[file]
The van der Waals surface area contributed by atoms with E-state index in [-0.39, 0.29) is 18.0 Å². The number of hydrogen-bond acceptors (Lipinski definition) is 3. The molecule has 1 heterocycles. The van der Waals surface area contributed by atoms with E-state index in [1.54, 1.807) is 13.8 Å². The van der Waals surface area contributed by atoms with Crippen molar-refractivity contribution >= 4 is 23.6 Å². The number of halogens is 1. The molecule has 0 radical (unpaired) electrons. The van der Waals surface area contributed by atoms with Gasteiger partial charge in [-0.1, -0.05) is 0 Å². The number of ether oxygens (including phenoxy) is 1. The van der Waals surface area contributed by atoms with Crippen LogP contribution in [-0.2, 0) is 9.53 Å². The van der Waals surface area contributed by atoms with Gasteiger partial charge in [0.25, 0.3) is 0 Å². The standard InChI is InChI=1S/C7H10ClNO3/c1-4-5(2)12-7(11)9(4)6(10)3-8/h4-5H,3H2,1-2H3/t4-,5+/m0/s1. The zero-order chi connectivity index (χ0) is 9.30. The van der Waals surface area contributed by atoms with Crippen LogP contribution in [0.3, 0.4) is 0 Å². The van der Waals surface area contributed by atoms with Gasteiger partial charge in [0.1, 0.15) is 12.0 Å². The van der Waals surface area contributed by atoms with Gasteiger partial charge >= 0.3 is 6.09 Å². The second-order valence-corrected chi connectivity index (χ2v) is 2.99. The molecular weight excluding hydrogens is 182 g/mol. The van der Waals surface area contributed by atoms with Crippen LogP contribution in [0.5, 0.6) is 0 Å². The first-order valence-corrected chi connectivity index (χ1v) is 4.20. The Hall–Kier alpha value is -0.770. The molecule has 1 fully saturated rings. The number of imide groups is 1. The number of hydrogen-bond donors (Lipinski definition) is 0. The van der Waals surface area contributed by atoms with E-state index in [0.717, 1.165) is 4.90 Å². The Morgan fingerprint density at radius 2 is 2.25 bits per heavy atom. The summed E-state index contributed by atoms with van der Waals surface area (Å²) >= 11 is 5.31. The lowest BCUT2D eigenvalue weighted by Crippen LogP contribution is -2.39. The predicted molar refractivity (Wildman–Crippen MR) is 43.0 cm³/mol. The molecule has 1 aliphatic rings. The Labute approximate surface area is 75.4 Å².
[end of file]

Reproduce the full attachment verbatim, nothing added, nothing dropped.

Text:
The van der Waals surface area contributed by atoms with E-state index in [-0.39, 0.29) is 18.0 Å². The number of hydrogen-bond acceptors (Lipinski definition) is 3. The molecule has 1 heterocycles. The van der Waals surface area contributed by atoms with E-state index in [1.54, 1.807) is 13.8 Å². The van der Waals surface area contributed by atoms with Crippen molar-refractivity contribution >= 4 is 23.6 Å². The number of halogens is 1. The molecule has 0 radical (unpaired) electrons. The van der Waals surface area contributed by atoms with Gasteiger partial charge in [-0.1, -0.05) is 0 Å². The number of ether oxygens (including phenoxy) is 1. The van der Waals surface area contributed by atoms with Crippen LogP contribution in [-0.2, 0) is 9.53 Å². The van der Waals surface area contributed by atoms with Gasteiger partial charge in [0.25, 0.3) is 0 Å². The standard InChI is InChI=1S/C7H10ClNO3/c1-4-5(2)12-7(11)9(4)6(10)3-8/h4-5H,3H2,1-2H3/t4-,5+/m0/s1. The zero-order chi connectivity index (χ0) is 9.30. The van der Waals surface area contributed by atoms with Crippen LogP contribution in [0.3, 0.4) is 0 Å². The van der Waals surface area contributed by atoms with Gasteiger partial charge in [0.1, 0.15) is 12.0 Å². The van der Waals surface area contributed by atoms with Gasteiger partial charge >= 0.3 is 6.09 Å². The second-order valence-corrected chi connectivity index (χ2v) is 2.99. The molecular weight excluding hydrogens is 182 g/mol. The van der Waals surface area contributed by atoms with Crippen LogP contribution in [0.5, 0.6) is 0 Å². The first-order valence-corrected chi connectivity index (χ1v) is 4.20. The Hall–Kier alpha value is -0.770. The molecule has 1 fully saturated rings. The number of imide groups is 1. The number of hydrogen-bond donors (Lipinski definition) is 0. The van der Waals surface area contributed by atoms with E-state index in [0.717, 1.165) is 4.90 Å². The Morgan fingerprint density at radius 2 is 2.25 bits per heavy atom. The summed E-state index contributed by atoms with van der Waals surface area (Å²) >= 11 is 5.31. The lowest BCUT2D eigenvalue weighted by Crippen LogP contribution is -2.39. The predicted molar refractivity (Wildman–Crippen MR) is 43.0 cm³/mol. The molecule has 1 aliphatic rings. The Labute approximate surface area is 75.4 Å².